There is a wireless connection used by all kinds of people and all kinds of devices, and yet hardly anyone talks about it: it’s called Wi-Fi Direct and it has been enabling wireless connections peer to peer for more than 10 years. What is Wi-Fi Direct? What does he do? Here is everything you need to know.
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Wi-Fi Direct is a connection peer to peer (P2P or peer-to-peer) that allows communication from one device to another, without the need for a centralized network. The standard was developed and incorporated into devices in the early 2000s.
One device acts as an access point and the other connects to it using the WPS (Wi-Fi Protected Setup) and WPA / WPA2 (Wi-Fi Protected Access) security protocols.
Surely you think it sounds like Bluetooth. While the technologies appear similar to the naked eye, there are some important differences. One of the most important is that Wi-Fi Direct is capable of handling more information at speeds up to 10 times faster than Bluetooth, when conditions are optimal.
This makes Wi-Fi Direct an excellent alternative when you need to transmit a lot of data, such as a high-resolution image or video, or when a Wi-Fi network is down.
One of the biggest advantages of Wi-Fi Direct is its versatility when you don’t have a Wi-Fi network to act as an intermediary. Multiple devices can connect and share large files, without the security concerns (and time-consuming process) that comes with prior connection to a central network.
You will often notice when a device offers Wi-Fi Direct, as when you do a network scan, your own wireless network will appear, usually starting with “Direct,” followed by the product name or number.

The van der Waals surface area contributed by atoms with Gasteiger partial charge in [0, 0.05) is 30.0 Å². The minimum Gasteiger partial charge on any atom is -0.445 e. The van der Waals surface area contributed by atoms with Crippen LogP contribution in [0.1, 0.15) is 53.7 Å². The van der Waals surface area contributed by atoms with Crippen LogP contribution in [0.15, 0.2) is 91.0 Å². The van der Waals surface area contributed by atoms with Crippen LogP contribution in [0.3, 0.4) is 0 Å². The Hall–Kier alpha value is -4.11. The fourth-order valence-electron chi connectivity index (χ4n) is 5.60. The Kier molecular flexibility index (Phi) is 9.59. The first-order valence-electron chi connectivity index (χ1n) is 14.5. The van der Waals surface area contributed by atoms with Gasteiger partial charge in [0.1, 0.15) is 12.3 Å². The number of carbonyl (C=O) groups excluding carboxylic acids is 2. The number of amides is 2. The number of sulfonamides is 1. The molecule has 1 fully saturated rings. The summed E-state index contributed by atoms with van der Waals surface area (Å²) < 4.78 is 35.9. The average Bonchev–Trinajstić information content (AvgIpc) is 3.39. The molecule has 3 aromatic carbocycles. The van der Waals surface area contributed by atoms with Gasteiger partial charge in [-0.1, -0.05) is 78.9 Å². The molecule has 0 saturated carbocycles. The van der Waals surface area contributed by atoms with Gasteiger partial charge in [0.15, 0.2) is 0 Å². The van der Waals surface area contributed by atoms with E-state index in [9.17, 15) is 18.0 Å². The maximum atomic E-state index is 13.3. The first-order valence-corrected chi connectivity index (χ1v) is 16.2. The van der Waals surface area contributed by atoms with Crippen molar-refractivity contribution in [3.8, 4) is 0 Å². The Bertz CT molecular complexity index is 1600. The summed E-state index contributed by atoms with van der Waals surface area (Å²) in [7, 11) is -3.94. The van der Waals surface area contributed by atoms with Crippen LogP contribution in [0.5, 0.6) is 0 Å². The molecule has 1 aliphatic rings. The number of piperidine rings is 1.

Wi-Fi Direct has been available to consumers for almost a decade, thanks to the update of the Digital Living Network Alliance (DLNA) 2011, which included the standards for this feature.
Today, the world is full of compatible devices, including some that might surprise you. Android devices are compatible with Wi-Fi Direct since Android 2.3, while Apple’s have it since iOS 7 (although Apple markets this function as “AirDrop”And“ Airplay ”).
There are also a large number of entertainment devices that use Wi-Fi Direct to stream content from a mobile device. Roku uses it, and many smart TVs also offer Wi-Fi Direct connections.
There are also all the peripherals that offer wireless connections, which can use Wi-Fi Direct instead of Bluetooth, such as wireless headsets with high-fidelity audio, wireless printers, and even peripherals like keyboards.
How Wi-Fi Direct connections are created may vary depending on the devices. Some may require you to scan a QR code. Some will ask you to enter a numeric PIN.
Other devices require you to press a button to initiate a connection. Over time, as security has become more important, more devices use a combination of these methods, and few simply connect automatically.
Some of the most common uses of Wi-Fi Direct today include:
- Fast file sharing: Wi-Fi Direct is a great way to quickly share large files with a friend or your team, when you can’t set up wired connections.